LOS ANGELES (Reuters) – It’s been a long hike from the Austrian Alps to the Hollywood Hills for Christopher Plummer, but the actor best known for playing the steely captain with seven children in “The Sound of Music” looks set to finally win his first Oscar.
Plummer, 82, is front-runner in the best supporting actor category on Sunday that in many years is a sort of film veterans achievement award for recognizing beloved, but somehow neglected, older men.
LOS ANGELES (Reuters) – At 10 years old, Uggie has a long show business resume. But it wasn’t until the lively Jack Russell terrier landed the role of sidekick to actor Jean Dujardin in silent film “The Artist” that he hit the big time.
The scene-stealing star of Hollywood’s awards season talked with Reuters (via one of his trainers, Sarah Clifford) about the art of animal acting, being snubbed by the Oscars and why “The Artist” is probably his last big movie.
LOS ANGELES (Reuters) – Viola Davis knew she had big shoes to fill when she agreed to play the role of a lowly black maid to a rich white family in 1960s Mississippi in “The Help”.
They included those of her mother, her late grandmother and thousands of African-American women who were maids themselves, many of whom would rather forget those years. Although Davis is now neck-and-neck with Meryl Streep for the best actress Oscar, she says her mother has yet to see “The Help.”
LOS ANGELES (Reuters) – “The Help,” which chronicled the experiences of black maids in the 1960s, and the comedy “Jumping the Broom” were honored at the NAACP Image Awards on Friday, and the life and career of Whitney Houston was celebrated with rousing gospel songs a week after the singer’s untimely death.
The box-office hit about black maids speaking out against their white employers in Mississippi in the early 1960s won best movie and acting awards for Viola Davis and Octavia Spencer. The film, Davis and Spencer have been nominated for Academy Awards.
LOS ANGELES (Reuters) – Officials investigating the death of singer Whitney Houston have issued subpoenas for her medical records after finding prescription drugs in her Beverly Hills hotel room.
The Los Angeles Coroner’s office said on Wednesday the move was standard procedure in such cases. Houston, 48, who had a history of addiction to cocaine and alcohol, was found unconscious and underwater in a bathtub late last week on the eve of the annual Grammy Awards show.
LOS ANGELES (Reuters) – Uggie, the canine star of “The Artist”, won’t be taking part in the Oscars or appearing on the red carpet next week, despite having won the hearts of millions of moviegoers.
“Uggie has not been asked to participate or appear at the Oscars,” a spokesperson for The Weinstein Company, distributors of “The Artist”, told Reuters on Tuesday.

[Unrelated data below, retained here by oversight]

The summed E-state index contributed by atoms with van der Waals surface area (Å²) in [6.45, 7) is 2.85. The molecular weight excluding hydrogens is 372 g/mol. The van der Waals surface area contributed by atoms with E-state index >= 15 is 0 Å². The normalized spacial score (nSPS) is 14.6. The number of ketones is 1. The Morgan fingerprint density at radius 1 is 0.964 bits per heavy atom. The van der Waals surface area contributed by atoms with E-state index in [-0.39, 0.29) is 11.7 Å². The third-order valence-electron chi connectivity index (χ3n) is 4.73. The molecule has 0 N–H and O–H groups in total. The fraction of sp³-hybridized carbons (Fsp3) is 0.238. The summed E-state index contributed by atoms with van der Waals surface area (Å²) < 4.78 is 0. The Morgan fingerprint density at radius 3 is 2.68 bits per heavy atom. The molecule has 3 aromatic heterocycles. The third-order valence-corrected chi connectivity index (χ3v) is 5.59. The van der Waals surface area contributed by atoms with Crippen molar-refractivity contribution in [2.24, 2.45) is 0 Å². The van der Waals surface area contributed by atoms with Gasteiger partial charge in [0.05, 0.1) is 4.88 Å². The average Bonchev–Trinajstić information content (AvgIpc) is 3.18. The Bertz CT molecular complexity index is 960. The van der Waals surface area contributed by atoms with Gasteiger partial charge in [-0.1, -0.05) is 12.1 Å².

LOS ANGELES (Reuters) – Drugs? Booze? Suicide? Drowning? Speculation on the cause of Whitney Houston’s sudden death have run the gamut since the singer was found on Saturday. But don’t jump to conclusions.
Medical experts say it will take weeks to firmly establish the cause of Houston’s death and, contrary to probes on TV crime shows like “CSI” or “Bones,” sometimes science is fallible.
LOS ANGELES (Reuters) – Adele’s distinctive voice was born again and Whitney Houston was mourned on Sunday in a Grammy Awards show packed with triumphant comebacks and fond farewells.
Katy Perry, sporting blue hair and metallic body armor, stormed back defiantly in her first big public performance after husband Russell Brand filed for divorce in December, and country singer Glen Campbell, 75, made what could be his last Grammy appearance after being diagnosed with early stage Alzheimer’s disease.
LOS ANGELES (Reuters) – Move over, “Mad Men” and Kim Kardashian. There’s a new darling in U.S. pop culture, with a much posher accent and even fancier clothes.
British World War One-era drama “Downton Abbey” and its colorful cast of countesses, cooks and kitchen maids has taken America by storm, dominating modern social media and bringing millions of new, young viewers to the often staid world of public broadcasting.
LOS ANGELES (Reuters) – “American Idol” executive producer Nigel Lythgoe came out fighting against rival TV shows on Tuesday, calling singing contest “The Voice” a “gimmicky” show and making clear he was fed up with defending “Idol”s slipping ratings.
Speaking to reporters following headlines of bumper audiences for this week’s return of NBC’s “The Voice,” Lythgoe questioned whether other TV talent shows would still be around in 11 years or produce top-level stars such as those that have emerged from Fox television’s “Idol”.